In the August 1769, they published the first variant of the thesis by A., in Russian and Latin, for the position of Full Professor of the Imperial Moscow University. Now, the book is a bibliographic rarity. One copy is kept in the Rare Books Department of the Russian State Library, another one in the Research Library of the Moscow State University. There is a version that almost all copies were cut down purposefully because of the author’s free-thinking.
In the reworked and ready for official defense of the thesis, the text received another title: ‘Philosophic Consideration on the Beginning and the Origin of the Veneration of God at Various, Mostly Ignorant, Peoples’. The author declares that there are several reasons for the origin of religion: “the most important of them could be fear, visions, and astonishment”. That is why he made three chapters: ‘Fear’, ‘Visions’, and ‘Astonishment’. He argued that the intial religious ideas should be described as Polytheism. He compared ‘lower’ and ‘higher’ religions, noting some survivals of natural religion in Christianity.
In the first chapter of his thesis, A. declared, that fear was the source of religion. Wild man felt fear before some “monsters of the animal world”, “as an animal himself, he was wild, afraid, and thrilling”, and “for ignorant people any unusual thing seems divine”. He finished the first chapter with such conclusion: “Polytheism was produced by fear”, and he supported his concept with a citation from Lucretius — “fear was the first in the world, which produced gods”.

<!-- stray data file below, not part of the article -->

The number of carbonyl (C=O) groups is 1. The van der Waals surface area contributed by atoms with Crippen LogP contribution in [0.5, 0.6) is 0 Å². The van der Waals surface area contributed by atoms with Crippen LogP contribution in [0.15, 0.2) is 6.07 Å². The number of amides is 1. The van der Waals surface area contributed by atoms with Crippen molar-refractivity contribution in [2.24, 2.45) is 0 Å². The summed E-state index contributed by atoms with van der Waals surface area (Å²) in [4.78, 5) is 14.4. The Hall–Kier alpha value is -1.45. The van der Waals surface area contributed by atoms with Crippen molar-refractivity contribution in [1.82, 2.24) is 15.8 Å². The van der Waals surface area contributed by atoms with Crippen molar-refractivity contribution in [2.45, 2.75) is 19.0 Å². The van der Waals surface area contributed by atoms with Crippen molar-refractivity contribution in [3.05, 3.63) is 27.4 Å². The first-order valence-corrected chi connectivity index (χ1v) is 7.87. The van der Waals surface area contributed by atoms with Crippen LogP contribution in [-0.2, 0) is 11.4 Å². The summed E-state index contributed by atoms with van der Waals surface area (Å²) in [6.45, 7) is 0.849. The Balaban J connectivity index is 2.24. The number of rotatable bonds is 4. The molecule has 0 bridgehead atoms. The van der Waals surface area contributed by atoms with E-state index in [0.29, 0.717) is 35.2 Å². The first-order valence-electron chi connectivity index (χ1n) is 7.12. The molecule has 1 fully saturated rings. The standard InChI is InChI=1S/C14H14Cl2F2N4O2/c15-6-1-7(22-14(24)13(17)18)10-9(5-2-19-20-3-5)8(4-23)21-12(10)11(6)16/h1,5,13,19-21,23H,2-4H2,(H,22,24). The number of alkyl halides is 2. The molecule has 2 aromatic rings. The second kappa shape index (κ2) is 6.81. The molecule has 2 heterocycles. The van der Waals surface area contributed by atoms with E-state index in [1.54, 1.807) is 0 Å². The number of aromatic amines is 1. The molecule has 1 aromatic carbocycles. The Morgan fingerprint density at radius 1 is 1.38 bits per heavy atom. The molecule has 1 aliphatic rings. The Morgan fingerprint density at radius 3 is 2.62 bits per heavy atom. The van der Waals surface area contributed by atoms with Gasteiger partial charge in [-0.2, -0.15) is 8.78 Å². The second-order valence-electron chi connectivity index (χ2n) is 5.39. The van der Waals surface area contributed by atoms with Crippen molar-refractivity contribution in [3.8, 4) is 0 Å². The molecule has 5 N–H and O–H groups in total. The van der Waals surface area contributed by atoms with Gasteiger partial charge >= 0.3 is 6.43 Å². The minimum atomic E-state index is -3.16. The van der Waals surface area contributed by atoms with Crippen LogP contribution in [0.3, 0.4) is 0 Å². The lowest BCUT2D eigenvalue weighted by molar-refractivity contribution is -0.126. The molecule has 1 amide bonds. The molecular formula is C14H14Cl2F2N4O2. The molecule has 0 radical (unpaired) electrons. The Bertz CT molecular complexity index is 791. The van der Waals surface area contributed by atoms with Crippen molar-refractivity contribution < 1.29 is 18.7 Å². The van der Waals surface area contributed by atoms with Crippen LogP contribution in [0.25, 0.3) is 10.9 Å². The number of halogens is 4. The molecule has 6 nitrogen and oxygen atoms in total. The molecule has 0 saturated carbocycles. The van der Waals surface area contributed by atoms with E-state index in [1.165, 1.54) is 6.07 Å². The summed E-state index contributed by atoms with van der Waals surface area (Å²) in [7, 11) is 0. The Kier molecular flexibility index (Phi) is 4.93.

In the second chapter, he noted that the imagination played a significant role in the shaping of mythological images. Under the term ‘visions’ he meant fantastic ideas and images based on some impressions (simulacra).
In the third chapter, he offered the euhemeric theory of the origin of beliefs in gods: “From astonishment before some unusual properties, a man makes gods from mortal men like himself”. Priests were the most cunning and smart people: “for the deception of simple people, and for nasty profit, a priest invented some idol or image crying with water through hidden holes, or an oracle speaking with unusual mechanic voice, and crowds of worshippers went to such place to pray and to surprise for the newly manifested wonders”.
The initial variant of the thesis was evaluated as ‘free-thinking’ and ‘libertine’, and not corresponding with the Orthodox dogmas. The author was accused for Epicureism, and for his interest to Lucretius Carr, ‘a proletarian among philosophers’. He had to make a number of changes in the text and to find another title. The case was sent to the Synod and was not solved till 1787. (See: Shakhnovich М.J. D.S. Anichkov – the First Russian Historian of Religion // Uchenyae zapiski of the Leningrad State University, 1948, # 109, ser. ‘Philosophical Disciplines’, iss. 2. P. 163–176. In Rus.).